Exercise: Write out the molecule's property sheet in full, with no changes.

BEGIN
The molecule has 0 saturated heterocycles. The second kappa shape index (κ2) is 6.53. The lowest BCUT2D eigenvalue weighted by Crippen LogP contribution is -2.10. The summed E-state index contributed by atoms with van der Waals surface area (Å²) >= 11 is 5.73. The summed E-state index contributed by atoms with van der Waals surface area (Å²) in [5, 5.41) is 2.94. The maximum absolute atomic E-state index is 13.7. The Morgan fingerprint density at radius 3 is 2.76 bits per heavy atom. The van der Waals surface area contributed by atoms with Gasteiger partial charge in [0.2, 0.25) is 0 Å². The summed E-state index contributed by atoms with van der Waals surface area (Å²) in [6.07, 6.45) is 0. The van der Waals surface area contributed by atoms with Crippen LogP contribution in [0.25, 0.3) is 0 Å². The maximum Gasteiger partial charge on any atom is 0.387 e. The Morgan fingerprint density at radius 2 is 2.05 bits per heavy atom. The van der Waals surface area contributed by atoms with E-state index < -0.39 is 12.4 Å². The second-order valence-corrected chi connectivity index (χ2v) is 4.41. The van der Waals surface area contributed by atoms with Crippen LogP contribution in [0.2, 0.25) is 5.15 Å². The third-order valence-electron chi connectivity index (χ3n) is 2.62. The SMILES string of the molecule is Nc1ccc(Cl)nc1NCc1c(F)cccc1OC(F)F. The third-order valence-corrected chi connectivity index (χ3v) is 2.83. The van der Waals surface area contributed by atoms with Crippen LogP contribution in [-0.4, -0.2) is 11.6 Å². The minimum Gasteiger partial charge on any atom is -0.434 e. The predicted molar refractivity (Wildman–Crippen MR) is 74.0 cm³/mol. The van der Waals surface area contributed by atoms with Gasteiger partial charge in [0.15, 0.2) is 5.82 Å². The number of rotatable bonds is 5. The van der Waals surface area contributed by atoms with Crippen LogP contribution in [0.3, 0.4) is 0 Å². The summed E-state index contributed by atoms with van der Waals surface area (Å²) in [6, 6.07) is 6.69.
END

The molecule has 0 saturated heterocycles. The second kappa shape index (κ2) is 6.53. The lowest BCUT2D eigenvalue weighted by Crippen LogP contribution is -2.10. The summed E-state index contributed by atoms with van der Waals surface area (Å²) >= 11 is 5.73. The summed E-state index contributed by atoms with van der Waals surface area (Å²) in [5, 5.41) is 2.94. The maximum absolute atomic E-state index is 13.7. The Morgan fingerprint density at radius 3 is 2.76 bits per heavy atom. The van der Waals surface area contributed by atoms with Gasteiger partial charge in [0.2, 0.25) is 0 Å². The summed E-state index contributed by atoms with van der Waals surface area (Å²) in [6.07, 6.45) is 0. The van der Waals surface area contributed by atoms with Crippen LogP contribution in [0.25, 0.3) is 0 Å². The maximum Gasteiger partial charge on any atom is 0.387 e. The Morgan fingerprint density at radius 2 is 2.05 bits per heavy atom. The van der Waals surface area contributed by atoms with E-state index < -0.39 is 12.4 Å². The second-order valence-corrected chi connectivity index (χ2v) is 4.41. The van der Waals surface area contributed by atoms with Crippen LogP contribution in [0.2, 0.25) is 5.15 Å². The third-order valence-electron chi connectivity index (χ3n) is 2.62. The SMILES string of the molecule is Nc1ccc(Cl)nc1NCc1c(F)cccc1OC(F)F. The third-order valence-corrected chi connectivity index (χ3v) is 2.83. The van der Waals surface area contributed by atoms with Crippen LogP contribution in [-0.4, -0.2) is 11.6 Å². The minimum Gasteiger partial charge on any atom is -0.434 e. The predicted molar refractivity (Wildman–Crippen MR) is 74.0 cm³/mol. The van der Waals surface area contributed by atoms with Gasteiger partial charge in [0.15, 0.2) is 5.82 Å². The number of rotatable bonds is 5. The van der Waals surface area contributed by atoms with Crippen LogP contribution in [0.3, 0.4) is 0 Å². The summed E-state index contributed by atoms with van der Waals surface area (Å²) in [6, 6.07) is 6.69.